Leaving Cert 2019: Fears weaker boys may be left behind as girls top class
Girls have continued the tradition of outperforming boys in almost all Leaving Cert subjects.
Female students are more likely to aim higher to begin with, and study and sit the State exams at honours level.
On top of that, the girls go on to achieve more high grades, borne out again this year in a gender breakdown of the Leaving Cert results from the State Examinations Commission (SEC).
Interactive guide to 2019 CAO points, click here
In 23 of 37 Leaving Cert subjects, at higher level, female candidates were more likely to notch up the maximum H1 grade.
The subjects where boys scored more H1s - a mark of 90pc-100pc - were maths, applied maths, chemistry, physics and chemistry, accounting, economics, Japanese, technology, religious education, politics and society, Italian and Polish. In physics and construction studies, the two sexes were level pegging on H1s.
However, the boys did not retain the bragging rights in all those subjects when it came to performance across the top four grades.
An analysis of the gender comparisons down to H4, which is a minimum mark of 60pc, shows the girls were ahead in all but four subject, with the boys having the advantage in maths, applied maths, chemistry and engineering.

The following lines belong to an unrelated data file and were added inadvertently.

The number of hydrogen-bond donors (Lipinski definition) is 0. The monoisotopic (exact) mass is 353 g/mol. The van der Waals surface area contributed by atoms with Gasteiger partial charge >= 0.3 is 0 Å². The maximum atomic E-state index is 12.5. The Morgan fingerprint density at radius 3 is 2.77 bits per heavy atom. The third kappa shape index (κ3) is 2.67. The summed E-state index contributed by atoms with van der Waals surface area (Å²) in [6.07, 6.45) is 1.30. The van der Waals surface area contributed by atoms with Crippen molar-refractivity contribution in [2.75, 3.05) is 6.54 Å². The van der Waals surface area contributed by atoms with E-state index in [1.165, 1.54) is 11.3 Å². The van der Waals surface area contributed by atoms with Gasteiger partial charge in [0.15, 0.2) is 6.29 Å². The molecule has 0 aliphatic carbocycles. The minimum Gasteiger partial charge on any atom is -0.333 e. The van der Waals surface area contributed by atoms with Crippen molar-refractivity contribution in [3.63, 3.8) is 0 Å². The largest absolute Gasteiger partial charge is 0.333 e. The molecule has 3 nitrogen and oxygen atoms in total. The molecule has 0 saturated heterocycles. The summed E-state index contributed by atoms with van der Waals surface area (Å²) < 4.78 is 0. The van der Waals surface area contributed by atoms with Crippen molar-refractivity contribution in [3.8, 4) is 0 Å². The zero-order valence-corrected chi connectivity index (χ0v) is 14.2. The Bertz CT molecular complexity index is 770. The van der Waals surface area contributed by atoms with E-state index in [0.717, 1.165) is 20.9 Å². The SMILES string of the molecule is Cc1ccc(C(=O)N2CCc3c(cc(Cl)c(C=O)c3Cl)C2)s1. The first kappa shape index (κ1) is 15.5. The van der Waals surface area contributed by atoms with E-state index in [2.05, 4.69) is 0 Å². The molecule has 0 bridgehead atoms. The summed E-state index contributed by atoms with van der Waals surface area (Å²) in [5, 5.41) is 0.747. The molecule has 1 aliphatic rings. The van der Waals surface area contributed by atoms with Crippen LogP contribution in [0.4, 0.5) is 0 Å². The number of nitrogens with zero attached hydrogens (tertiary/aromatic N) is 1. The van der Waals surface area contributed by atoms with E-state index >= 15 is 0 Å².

As well as dominating at the top of the results table, girls are also less likely to feature at the lower end, with boys much more likely to achieve a mark of below 40pc or below 30pc.
Some of the differences are striking with, for instance, 6.7pc of girls achieving a H1 in Irish, compared with 4.2pc of boys, while in history 8.2pc of girls got the top grade, compared with 5.2pc of boys. It was the reverse in maths, with 8.2pc of male candidates scoring a H1, more than double the 3.8pc for girls.
The figures also show that weaker male students are in danger of being left further behind, with boys getting more H8 'fail' grades - below 30pc - than girls in more subjects compared with last year.
However, at least part of the explanation for this may lie in the migration of increasing numbers of students from ordinary level to higher level. When that happens, the weaker students among that cohort will have more difficulty achieving at the higher level.
Gender differences in exams is an age-old phenomenon that is not unique to Ireland and researchers around the world continue to try to get behind all the reasons why it happens.
It is often attributed to girls being more organised generally, including in their studies and preparation for exams.